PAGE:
The foundation mainly relies on income as a subcontractor to the public sector, offering education within the ‘special planned youth education programme’, thus a key stakeholder is the municipalities using the program. Other stakeholders are the customers of the social enterprises and other organisations that are part of Grennesminde’s network. The key beneficiaries are the young people, but to some extent also the municipality, since Grennesminde as subcontractor offers a public service.
The way Grennesminde functions today is based on a development process initiated by a change in legislation that the organization needed to respond to. Hence co-creation of the public service has developed over time, both due to systemic changes and due to a hiring process focusing on recruiting candidates with a business mindset.
No digital transformation process is going on.
Despite being evaluated upon the measurement and quality criteria in the formalised inspections, the managers of Grennessminde furthermore distinguish between impact at a micro or macro level. At a micro level, the managers stress all the little success experiences during the everyday life at Grennessminde. At a macro level, the success is also understood as two-fold. On the one hand it is to support or trigger a cultural change in the municipalities where the employees (as representatives of the system) meet the youngster with respect and in this manner open up the doors of the system. On the other hand, it is believed a success criterion to push and actively engage in the debate on social economy in Denmark.
A main driver that eases collaboration is clear expectations from the municipalities, transparency in the referral and assessment process, and trust from stakeholders and partners. In opposition, a key challenge has to do with navigating in diverse realities with different quality parameters; the public sector and the third sector. Also, the aspect of clashing logics is also mirrored in structural settings, where it becomes hard to operate and change practices due to municipal silos and silo thinking. This can e.g. be between different administrative bodies or between different groups of professionals.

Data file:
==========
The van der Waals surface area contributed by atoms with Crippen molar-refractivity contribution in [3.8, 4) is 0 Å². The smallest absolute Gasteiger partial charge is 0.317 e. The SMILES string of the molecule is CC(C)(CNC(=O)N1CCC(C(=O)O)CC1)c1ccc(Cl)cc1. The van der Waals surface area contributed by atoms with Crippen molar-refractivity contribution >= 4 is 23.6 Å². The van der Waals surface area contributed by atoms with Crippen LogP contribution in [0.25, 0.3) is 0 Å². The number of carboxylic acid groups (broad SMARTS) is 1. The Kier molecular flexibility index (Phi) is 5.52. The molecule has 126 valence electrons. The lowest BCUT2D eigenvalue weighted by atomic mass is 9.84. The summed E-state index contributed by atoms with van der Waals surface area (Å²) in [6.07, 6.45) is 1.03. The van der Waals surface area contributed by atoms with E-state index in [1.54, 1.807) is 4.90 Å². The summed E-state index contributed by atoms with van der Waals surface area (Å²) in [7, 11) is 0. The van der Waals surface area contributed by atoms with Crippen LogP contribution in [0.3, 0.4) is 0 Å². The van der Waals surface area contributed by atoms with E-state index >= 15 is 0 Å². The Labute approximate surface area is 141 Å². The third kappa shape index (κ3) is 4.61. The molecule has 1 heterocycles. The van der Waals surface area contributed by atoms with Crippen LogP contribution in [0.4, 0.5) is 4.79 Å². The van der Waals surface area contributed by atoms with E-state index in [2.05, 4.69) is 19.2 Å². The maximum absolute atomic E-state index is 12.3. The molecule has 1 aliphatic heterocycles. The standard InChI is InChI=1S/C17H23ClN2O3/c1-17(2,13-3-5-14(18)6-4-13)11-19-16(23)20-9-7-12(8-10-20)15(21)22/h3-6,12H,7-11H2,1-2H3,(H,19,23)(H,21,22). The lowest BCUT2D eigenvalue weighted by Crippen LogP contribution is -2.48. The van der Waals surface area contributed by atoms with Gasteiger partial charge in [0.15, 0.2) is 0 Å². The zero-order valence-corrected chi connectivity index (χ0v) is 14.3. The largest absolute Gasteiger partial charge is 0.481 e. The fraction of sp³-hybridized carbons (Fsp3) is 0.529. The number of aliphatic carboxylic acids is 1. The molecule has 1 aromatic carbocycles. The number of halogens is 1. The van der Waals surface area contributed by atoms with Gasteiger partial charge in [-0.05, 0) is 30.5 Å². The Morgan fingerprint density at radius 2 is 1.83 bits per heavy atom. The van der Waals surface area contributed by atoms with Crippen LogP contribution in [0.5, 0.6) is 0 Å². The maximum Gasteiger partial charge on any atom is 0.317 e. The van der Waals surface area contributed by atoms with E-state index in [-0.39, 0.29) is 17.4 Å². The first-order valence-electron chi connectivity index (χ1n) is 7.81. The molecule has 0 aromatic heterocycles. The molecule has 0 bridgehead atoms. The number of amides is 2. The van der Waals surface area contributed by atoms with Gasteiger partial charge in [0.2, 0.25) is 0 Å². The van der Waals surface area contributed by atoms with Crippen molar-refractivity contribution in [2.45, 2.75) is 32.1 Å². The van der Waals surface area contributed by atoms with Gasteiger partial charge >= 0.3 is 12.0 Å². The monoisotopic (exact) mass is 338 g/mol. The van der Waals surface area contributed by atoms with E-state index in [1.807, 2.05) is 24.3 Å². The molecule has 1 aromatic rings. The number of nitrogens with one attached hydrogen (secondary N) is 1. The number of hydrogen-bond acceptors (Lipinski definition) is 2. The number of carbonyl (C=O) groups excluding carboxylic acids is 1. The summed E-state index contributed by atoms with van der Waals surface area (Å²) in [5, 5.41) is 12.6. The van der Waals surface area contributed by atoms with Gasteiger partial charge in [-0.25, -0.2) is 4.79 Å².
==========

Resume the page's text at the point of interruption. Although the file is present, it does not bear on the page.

The case in itself is not easy transferable, but the idea of establishing work integrated social enterprises is not new, and as such the case can be an illustrative example.
The overall aim of Grennessminde is to create a meaningful life for young people with special needs. To be part of the job market is perceived key in this regard, which is why Grennessminde supports the development of their social and collegial skills. Hence the value lies in the experience of the youngsters as being important relative to colleagues and their job function. Thus, the success is not measured in people getting a job, but rather in empowering the young people.
An overall challenge regarding the understanding of success criteria and measurements is that, in Grennessminde’s view, most municipalities focus on the degree of youngsters that have entered the job market – despite not being able to undertake ordinary jobs. A circumstance, which is especially in a long-term perspective hard to identify, since it is illegal to keep civil registration numbers and hence Grennessminde cannot know, or show, how the young people are doing after e.g. a two years period. Therefore, Grennessminde urges the municipalities to make as specific measurement parameters as possible, while the youngsters are at Grennessminde, e.g. to be able to do a bus ride alone and hence support that the youngsters become ready for the job market – whether as an employee at Grennessminde or at another work place.
Stakeholders & Beneficiaries
A key stakeholder in a Danish context is the municipality, and more specifically the managers and employees at care centres and home care. The service of the bike ride cannot be outlived without these. Another key stakeholder is thus the politicians, who have been part of pushing the idea forward. Besides the public sector stakeholders, a key actor is the volunteers and the beneficiaries are the elderly.